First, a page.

But the fact remains that the position of the groups that advocate blowing people's houses up, breaking into labs and 'liberating' the animals in them, etc. is absurd, even psychotic, and if it was not so unfunny, it would even be comical. Enormous progress has been made using the usual approaches of thoughtful legislation and effective regulation, both from the government(s) and within the industries and institutions. But this seems entirely lost on PETA.
Look at your feet, assholes. You are probably wearing leather shoes.
But, really, let's ask the question: Were any of these researchers waterboarding chimpanzees or carrying out some kind of excessive wastage of bunnies in order to develop improved belly button piercing techniques?
Only one of the researchers' names is mentioned: David Feldheim. Remarkably, the web pages for this person and related research are all getting 404 errors at the University web sites. So there is either some kind of overloading on that part of the internet, or some kind of cleaning up going on. So maybe they are hiring undergraduates at five dollars an hour to bite the heads off gerbils. But I tend to doubt it.
In the end, it will make little difference. Even if Dr. Feldheim was torturing kittens (and I think it very unlikely) to produce a better packaging for Spam, it is unlikely that the PETA nuts care about truthy details.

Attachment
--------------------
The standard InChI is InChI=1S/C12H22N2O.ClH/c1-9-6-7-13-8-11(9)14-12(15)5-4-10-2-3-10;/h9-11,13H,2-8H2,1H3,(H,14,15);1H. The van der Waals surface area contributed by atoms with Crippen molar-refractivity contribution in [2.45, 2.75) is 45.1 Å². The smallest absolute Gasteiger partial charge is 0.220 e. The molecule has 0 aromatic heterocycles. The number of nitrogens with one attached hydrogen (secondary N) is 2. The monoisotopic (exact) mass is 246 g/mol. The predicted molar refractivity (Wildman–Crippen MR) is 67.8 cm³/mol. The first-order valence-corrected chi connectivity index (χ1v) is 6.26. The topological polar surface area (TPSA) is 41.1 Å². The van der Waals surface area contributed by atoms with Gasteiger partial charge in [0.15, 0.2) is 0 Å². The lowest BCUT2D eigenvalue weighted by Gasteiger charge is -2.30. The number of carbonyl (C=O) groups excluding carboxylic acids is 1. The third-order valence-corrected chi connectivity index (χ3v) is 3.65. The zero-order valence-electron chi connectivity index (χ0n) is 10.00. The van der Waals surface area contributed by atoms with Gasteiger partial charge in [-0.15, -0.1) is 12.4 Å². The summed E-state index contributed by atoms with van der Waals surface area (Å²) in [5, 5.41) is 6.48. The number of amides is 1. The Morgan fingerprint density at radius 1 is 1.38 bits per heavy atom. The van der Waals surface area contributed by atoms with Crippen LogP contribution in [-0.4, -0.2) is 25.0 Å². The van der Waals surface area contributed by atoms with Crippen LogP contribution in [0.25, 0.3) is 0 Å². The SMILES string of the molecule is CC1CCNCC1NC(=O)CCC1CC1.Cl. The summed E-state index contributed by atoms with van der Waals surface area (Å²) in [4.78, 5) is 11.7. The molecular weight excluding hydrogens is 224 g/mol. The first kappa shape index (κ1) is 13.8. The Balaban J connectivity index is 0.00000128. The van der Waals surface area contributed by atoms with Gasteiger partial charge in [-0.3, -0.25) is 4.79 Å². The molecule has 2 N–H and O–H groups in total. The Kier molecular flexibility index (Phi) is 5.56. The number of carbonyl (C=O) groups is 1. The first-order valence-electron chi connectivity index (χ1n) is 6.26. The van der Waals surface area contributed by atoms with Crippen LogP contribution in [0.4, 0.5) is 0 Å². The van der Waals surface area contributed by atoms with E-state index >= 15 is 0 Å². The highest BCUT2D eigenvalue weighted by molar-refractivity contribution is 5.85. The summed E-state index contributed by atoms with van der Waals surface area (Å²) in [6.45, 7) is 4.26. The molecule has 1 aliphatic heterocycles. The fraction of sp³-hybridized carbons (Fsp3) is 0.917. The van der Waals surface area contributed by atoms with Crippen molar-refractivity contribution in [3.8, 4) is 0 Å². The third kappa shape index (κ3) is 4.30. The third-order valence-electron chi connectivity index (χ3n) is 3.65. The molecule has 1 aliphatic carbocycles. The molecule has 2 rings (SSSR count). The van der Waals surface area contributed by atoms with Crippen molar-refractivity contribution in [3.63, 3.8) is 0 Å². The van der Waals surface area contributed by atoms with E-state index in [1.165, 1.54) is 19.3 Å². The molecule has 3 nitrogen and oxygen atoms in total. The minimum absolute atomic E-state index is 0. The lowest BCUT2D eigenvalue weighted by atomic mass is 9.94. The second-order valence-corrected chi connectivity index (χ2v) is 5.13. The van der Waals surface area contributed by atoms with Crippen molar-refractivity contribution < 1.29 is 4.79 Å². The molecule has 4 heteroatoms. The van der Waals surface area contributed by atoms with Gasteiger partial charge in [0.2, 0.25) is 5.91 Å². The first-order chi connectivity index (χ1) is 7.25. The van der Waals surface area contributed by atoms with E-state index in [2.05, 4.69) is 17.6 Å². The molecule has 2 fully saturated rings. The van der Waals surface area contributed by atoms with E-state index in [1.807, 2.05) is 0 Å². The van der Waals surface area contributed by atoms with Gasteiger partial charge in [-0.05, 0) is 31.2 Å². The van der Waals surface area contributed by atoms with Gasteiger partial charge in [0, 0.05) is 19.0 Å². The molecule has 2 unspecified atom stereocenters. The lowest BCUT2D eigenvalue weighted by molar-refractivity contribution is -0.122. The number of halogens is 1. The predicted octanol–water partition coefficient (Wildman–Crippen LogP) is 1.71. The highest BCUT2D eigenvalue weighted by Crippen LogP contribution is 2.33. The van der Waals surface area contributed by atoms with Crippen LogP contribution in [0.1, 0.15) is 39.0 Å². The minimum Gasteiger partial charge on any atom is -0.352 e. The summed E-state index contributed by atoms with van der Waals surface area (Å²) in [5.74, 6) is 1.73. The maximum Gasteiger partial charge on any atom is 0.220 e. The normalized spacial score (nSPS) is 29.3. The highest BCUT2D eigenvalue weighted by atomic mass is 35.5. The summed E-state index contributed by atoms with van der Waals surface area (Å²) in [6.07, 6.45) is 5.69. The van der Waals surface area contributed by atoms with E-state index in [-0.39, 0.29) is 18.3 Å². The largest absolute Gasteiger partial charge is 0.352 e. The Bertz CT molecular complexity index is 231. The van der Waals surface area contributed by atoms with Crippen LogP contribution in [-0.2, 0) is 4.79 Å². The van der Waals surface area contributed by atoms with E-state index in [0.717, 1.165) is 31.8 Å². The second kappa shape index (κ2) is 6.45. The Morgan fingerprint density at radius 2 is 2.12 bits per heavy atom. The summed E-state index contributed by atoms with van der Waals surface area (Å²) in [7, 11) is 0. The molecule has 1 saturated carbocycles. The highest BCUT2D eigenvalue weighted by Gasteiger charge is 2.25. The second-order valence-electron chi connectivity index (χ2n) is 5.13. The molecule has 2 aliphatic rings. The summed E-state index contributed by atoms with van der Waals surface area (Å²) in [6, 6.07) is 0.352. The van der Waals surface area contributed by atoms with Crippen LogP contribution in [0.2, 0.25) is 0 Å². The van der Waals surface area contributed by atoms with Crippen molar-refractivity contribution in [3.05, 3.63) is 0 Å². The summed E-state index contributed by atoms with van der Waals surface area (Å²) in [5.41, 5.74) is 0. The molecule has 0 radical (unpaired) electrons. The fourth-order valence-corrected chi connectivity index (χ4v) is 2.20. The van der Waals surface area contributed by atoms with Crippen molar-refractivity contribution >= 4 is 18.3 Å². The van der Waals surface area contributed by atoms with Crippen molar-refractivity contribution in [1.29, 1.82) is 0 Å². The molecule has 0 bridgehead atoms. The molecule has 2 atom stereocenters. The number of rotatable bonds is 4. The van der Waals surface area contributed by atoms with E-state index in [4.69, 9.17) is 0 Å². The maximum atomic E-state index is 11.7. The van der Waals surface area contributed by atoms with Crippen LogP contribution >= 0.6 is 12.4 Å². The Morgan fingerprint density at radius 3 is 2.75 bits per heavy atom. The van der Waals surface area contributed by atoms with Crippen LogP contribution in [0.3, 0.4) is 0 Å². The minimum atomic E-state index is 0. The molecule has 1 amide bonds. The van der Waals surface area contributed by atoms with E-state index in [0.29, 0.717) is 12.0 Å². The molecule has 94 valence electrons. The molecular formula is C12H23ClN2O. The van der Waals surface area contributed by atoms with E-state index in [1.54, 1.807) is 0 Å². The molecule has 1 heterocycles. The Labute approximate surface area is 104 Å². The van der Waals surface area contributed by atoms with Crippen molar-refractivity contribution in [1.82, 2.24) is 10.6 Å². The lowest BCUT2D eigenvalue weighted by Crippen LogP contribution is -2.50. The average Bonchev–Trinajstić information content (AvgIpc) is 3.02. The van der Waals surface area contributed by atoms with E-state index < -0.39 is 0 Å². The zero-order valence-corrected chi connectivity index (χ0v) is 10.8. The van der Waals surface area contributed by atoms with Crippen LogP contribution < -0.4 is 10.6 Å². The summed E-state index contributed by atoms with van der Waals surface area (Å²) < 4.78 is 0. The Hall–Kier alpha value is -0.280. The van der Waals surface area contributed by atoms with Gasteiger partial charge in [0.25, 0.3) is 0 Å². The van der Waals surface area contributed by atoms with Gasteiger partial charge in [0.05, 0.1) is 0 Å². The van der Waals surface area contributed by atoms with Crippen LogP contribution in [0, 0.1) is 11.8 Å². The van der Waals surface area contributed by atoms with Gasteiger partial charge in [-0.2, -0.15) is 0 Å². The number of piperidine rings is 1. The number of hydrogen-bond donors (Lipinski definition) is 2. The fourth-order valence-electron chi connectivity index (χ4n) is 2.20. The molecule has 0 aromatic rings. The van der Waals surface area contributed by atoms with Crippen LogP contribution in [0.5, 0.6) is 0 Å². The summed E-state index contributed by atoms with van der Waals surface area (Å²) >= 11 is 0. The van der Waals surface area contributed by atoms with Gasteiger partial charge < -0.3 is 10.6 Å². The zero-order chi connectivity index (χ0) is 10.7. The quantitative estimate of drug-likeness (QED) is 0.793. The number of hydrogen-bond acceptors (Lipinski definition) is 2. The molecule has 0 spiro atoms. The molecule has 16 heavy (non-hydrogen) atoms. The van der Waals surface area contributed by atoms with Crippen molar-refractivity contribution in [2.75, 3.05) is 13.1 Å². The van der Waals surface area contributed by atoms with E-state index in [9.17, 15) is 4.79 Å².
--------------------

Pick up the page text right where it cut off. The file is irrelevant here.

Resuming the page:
By insisting on calling these homegrown terrorists 'activists', I'm unsure whether the government secretly likes the arsonists or whether they're just tarring activists as tacit 'terrorists'.
I wish they made their lies clearer, is all.
Umm, just to be clear -- that wasn't PETA. It was self-proclaimed "ALF" activists, who speak for pretty much nobody but a handful of nuts in the animal rights community. I'm a vegan, and while I don't consider myself an animal rights activist, I am interested in the issues and know many activists. The vast majority out there hate ALF. As for PETA, they can be messed up to be sure (again, something you will find many AR activists will agree with), and you point out a way in which their approach to the animals in research question polarizes, and thus can hurt chances to enact change. But they certainly don't advocate blowing up homes.